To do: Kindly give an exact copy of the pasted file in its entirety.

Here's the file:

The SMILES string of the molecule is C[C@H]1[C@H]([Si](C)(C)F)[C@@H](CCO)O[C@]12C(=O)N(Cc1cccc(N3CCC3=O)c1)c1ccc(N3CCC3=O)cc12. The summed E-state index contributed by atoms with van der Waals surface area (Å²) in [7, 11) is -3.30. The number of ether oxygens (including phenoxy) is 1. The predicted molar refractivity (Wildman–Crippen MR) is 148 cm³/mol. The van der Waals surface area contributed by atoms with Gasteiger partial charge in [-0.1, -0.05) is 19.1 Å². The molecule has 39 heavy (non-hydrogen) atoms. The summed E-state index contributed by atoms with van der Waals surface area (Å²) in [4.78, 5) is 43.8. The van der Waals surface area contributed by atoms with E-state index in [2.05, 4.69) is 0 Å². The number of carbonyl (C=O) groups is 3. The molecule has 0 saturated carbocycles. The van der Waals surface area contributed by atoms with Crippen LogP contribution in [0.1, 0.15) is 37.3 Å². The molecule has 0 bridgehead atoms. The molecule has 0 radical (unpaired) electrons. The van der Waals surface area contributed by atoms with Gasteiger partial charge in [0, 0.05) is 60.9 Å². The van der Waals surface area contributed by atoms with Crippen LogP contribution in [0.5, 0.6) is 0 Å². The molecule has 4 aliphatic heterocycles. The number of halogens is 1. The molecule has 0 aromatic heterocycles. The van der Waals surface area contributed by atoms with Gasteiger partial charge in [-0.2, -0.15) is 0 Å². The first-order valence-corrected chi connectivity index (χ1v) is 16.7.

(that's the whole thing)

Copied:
The SMILES string of the molecule is C[C@H]1[C@H]([Si](C)(C)F)[C@@H](CCO)O[C@]12C(=O)N(Cc1cccc(N3CCC3=O)c1)c1ccc(N3CCC3=O)cc12. The summed E-state index contributed by atoms with van der Waals surface area (Å²) in [7, 11) is -3.30. The number of ether oxygens (including phenoxy) is 1. The predicted molar refractivity (Wildman–Crippen MR) is 148 cm³/mol. The van der Waals surface area contributed by atoms with Gasteiger partial charge in [-0.1, -0.05) is 19.1 Å². The molecule has 39 heavy (non-hydrogen) atoms. The summed E-state index contributed by atoms with van der Waals surface area (Å²) in [4.78, 5) is 43.8. The van der Waals surface area contributed by atoms with E-state index in [2.05, 4.69) is 0 Å². The number of carbonyl (C=O) groups is 3. The molecule has 0 saturated carbocycles. The van der Waals surface area contributed by atoms with Crippen LogP contribution in [0.1, 0.15) is 37.3 Å². The molecule has 0 bridgehead atoms. The molecule has 0 radical (unpaired) electrons. The van der Waals surface area contributed by atoms with Gasteiger partial charge in [0, 0.05) is 60.9 Å². The van der Waals surface area contributed by atoms with Crippen LogP contribution in [0.5, 0.6) is 0 Å². The molecule has 4 aliphatic heterocycles. The number of halogens is 1. The molecule has 0 aromatic heterocycles. The van der Waals surface area contributed by atoms with Gasteiger partial charge in [-0.2, -0.15) is 0 Å². The first-order valence-corrected chi connectivity index (χ1v) is 16.7.